Friday, August 24, 2007

FSU Exports June (August IEA report)

Former Soviet Union (FSU)

Russia – June actual, July provisional: Production data for June and July continued to show Russianoutput running around 2% ahead of 2006, averaging 9.9 mb/d. For July, Rosneft production, and thatfrom the seasonal Sakhalin 2 project, came in ahead of this report’s earlier expectations. However, thiswas offset by weaker than anticipated output from Lukoil, TNK-BP and Tatneft, leading to a 20 kb/ddownward reduction in the Russian production forecast for 3Q07 onwards. Moreover, stronger Rosneftperformance results in part from its now almost-complete takeover of former Yukos production assets.Either Rosneft or Gazprom are seen by most commentators as eventual owners of producer Russneft’sassets (300 kb/d) after owner Mikhail Gutseriyev’s end-July decision to sell up.

Russian growth in 2007 now comes in at 2.3% (+225 kb/d), followed by 1.8% (+175 kb/d) in 2008. Recentreports suggest that year-round Sakhalin 2 crude production could be attained earlier than this report’sassumption of end-2008. Also, Gazpromneft (formerly Sibneft) announced it will boost spending by 66%in 2007 in order to raise output. In both instances, this report retains a more cautious outlook until signsemerge that the higher targets are close to being reached. The economy ministry’s latest long-termproduction forecast sees output stable at 10.6 mb/d in 2015-2020. Our own MTOMR last month projected Russian output of 10.6 mb/d for 2010/2011 and 10.5 mb/d in 2012, potentially rising further by mid-decade.

Kazakhstan – June actual: June production (crude and condensate) came in 110 kb/d below earlier estimates, largely due to maintenance at the Tengiz field. This report had earlier assumed 3Q maintenance, so a 30 kb/d downward revision for 2Q07 is offset by a similar upward revision for 3Q, leaving the 2007 forecast largely unchanged at 1.36 mb/d. Production rises further in 2008 to 1.45 mb/d.

Further gains from Kazakhstan longer-term centre on the triumvirate of fields consisting of the existing Tengiz and Karachaganak and the currently underdevelopment Kashagan. Early August is due to see the government opening talks with Kashagan partners to renegotiate the field’s production sharing agreement, after delays have successively pushed back start-up from an original 2005 to a latest estimate of late 2010 (see MTOMR, July 2007, p38). Meanwhile, in early July, Karachaganak Petroleum Operating (KPO) BV awarded a front-end engineering and design (FEED) contract for phase three of the Karachaganak processing complex. This will substantially add to liquids production of 290 kb/d by 2012.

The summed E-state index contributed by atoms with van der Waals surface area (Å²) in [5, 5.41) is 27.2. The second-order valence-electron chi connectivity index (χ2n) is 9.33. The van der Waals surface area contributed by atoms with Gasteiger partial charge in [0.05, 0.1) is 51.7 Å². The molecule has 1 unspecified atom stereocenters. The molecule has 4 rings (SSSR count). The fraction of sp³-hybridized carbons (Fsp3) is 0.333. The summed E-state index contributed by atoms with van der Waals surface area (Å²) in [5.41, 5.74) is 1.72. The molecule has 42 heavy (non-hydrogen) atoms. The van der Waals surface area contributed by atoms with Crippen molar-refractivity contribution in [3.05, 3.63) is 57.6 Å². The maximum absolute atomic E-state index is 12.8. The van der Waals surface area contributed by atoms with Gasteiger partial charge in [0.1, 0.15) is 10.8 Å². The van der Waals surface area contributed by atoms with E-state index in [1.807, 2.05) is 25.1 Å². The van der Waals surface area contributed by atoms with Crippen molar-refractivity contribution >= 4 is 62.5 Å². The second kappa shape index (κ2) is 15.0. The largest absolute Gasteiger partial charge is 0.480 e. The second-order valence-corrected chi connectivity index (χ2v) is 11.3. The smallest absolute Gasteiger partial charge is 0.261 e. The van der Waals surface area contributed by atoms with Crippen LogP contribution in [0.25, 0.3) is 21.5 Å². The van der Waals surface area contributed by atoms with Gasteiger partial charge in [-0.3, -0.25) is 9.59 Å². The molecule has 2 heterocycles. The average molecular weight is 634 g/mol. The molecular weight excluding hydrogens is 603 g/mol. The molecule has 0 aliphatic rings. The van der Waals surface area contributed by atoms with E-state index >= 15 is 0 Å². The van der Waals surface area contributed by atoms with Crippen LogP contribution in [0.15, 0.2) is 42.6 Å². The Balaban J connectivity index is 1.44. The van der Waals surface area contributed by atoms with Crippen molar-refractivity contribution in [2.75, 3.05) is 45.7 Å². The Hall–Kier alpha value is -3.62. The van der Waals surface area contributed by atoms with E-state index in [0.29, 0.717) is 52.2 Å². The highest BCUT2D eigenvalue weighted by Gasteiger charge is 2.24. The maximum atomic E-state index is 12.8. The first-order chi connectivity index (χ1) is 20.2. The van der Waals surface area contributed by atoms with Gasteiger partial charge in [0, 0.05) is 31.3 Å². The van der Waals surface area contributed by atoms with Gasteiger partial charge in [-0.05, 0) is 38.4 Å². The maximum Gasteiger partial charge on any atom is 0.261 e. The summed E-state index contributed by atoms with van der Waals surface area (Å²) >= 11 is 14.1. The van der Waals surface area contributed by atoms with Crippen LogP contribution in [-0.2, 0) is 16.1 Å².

FSU net oil exports in June averaged 8.8 mb/d, some 270 kb/d lower than May levels. Crude exports fell by 450 kb/d following a 28% increase in Russian crude export duties, from 1 June, to $200/tonne. This was partially offset by a 190 kb/d increase in product exports, including an extra 160 kb/d of gasoil.

June crude exports of 5.98 mb/d were at a six-month low. On top of higher Russian export duties, maintenance at Novorossiysk contributed to a 220 kb/d drop in Black Sea volumes. Moreover, 110 kb/d less crude was exported via the Baltic in June. A 100 kb/d month-on-month decrease in Druzhba volumes, and lower CPC transits after Tengiz field maintenance, saw total crude volumes via the Transneft pipeline system falling by 350 kb/d. BTC pipeline exports from Azerbaijan in June were unchanged from May.

FSU exports in July could be up to 100 kb/d higher than in June, with loading schedules showing 50 kb/d more oil coming through the Transneft system and an extra 20 kb/d via BTC. However, a further hike of 12% in Russian export duties was due on 1 August. While this is set to reduce volumes exported through Transneft by up to 100 kb/d, a partial offset will come from higher Caspian volumes via BTC.

Wednesday, August 22, 2007

Pemex Expects Chicontepec Output of 470,000 bpd

Pemex Expects Peak Chicontepec Output of 470,000 bpd
BNamericas 8/22/2007

Mexican state oil company Pemex expects its Chicontepec oilfield in Veracruz and Puebla states to reach peak production of 470,000 bpd in 2014, newspaper El Norte reported, citing Pemex sources.

The field produced 23,000 bpd in the first six months of 2007, but Pemex is hoping the field will ultimately help offset the natural decline of the Cantarell field, which produces roughly half Pemex's crude output.

With this goal in mind, Pemex aims to invest 164bn pesos (US$14.7bn) in Chicontepec in 2008-17, with annual investment hitting a peak of 26.2bn pesos in 2011.

The first five years of investment are expected to total 114bn pesos, with the second five years reaching 48.8bn pesos.